WINDHOEK – Information minister Stanley Simataa has implored Namibian journalists to resolutely resist the temptation to be caught up in the web of “fake news”.
“We all know this is disguised electronic gossip and vitriol! Fake news can only be effectively diluted by developing a discerning readership, by strengthening the role of traditional media and by upholding quality journalistic standards,” said Simataa.
He was speaking at the 2019 Editor’s Forum of Namibia journalism awards held in Windhoek last week.
Simataa said the media has a sacred obligation to honour the collective determination of the old saying that “only the truth shall set us free”.
“Never compete with the truth. The truth will always prevail,” he urged.
Simataa was confident the awards would promote the practice of ethical journalism in line with the existing code of ethics and conduct for Namibian print, broadcast and online media and raise the journalism stature of all the winners.
“In a highly competitive but crowded journalism field in which we all operate, awards of this nature should be embraced as a golden opportunity to strive for excellence as opposed to mediocrity,” he said.
He added that as a government they desire to see the establishment of a mature media culture – one firmly grounded on principles of ethics, professionalism and self-regulation.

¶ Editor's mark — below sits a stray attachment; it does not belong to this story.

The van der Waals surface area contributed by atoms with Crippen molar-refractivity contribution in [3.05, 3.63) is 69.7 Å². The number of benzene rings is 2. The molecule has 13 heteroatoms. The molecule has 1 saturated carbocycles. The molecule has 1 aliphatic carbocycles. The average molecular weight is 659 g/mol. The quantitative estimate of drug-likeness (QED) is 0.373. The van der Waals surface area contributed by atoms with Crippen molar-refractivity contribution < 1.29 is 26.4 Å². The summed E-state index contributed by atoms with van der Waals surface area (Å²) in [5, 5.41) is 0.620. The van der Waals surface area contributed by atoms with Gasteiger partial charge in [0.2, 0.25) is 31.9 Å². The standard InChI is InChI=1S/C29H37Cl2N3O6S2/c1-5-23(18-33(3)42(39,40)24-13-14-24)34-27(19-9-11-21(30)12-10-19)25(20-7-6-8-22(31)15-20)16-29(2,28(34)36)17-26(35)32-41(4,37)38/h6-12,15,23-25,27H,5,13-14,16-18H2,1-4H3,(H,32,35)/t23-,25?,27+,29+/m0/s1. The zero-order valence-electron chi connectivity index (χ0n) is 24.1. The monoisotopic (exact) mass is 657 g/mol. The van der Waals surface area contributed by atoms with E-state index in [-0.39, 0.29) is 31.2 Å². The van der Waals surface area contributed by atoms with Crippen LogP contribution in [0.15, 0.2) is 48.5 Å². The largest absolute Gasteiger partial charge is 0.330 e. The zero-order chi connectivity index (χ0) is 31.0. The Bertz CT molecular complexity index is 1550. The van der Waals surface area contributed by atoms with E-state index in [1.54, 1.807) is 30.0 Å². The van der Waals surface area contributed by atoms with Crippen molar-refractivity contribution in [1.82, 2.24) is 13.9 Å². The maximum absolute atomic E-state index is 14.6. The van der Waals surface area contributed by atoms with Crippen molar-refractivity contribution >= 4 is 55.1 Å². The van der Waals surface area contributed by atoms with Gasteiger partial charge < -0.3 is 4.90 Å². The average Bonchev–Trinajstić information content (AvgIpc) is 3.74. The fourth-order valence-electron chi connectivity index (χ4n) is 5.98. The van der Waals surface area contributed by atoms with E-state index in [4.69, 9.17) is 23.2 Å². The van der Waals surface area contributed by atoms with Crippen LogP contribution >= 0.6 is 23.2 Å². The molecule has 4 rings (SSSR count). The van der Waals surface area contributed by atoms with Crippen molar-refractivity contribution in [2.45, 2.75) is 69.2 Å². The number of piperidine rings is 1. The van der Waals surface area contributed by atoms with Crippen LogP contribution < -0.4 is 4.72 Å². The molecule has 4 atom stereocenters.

“As much as those of us in government might enjoy the odd tussle with members of the media fraternity, most, if not all of us as public representatives, acknowledge that the media plays a pivotal role in ensuring accountability to our people. Certainly, a vibrant, independent and ethical media is the bedrock of any democratic society,” observed Simataa.
Meanwhile, Nomhle Kangootui of The Namibian scooped the coveted journalist of the year award and walked away with N$20 000 courtesy of FNB Namibia. Former editor of The Patriot Mathias Haufiku won the investigative award, while Catherine Sasman of Namibia Media Holdings received the best journalism award in the agriculture and environment category.
The business and innovation journalism award was shared by Lazarus Amukeshe, Shinovene Immanuel and George Turner.
The Namibian’s Tuyeimo Haidula scooped both the community and health and social welfare awards, while Jana-Mari Smith of Namibian Sun won the best journalism award in the education category.
Kristy Watermeyer of 99FM was the winner of the podcast award, while Isai Sipunga of One Africa Television received the videography award.
Other winners on the night included Sheefeni Nicodemus of The Namibian (sport award) and Nampa’s Hesron Kapanga, who walked away with the photojournalism award.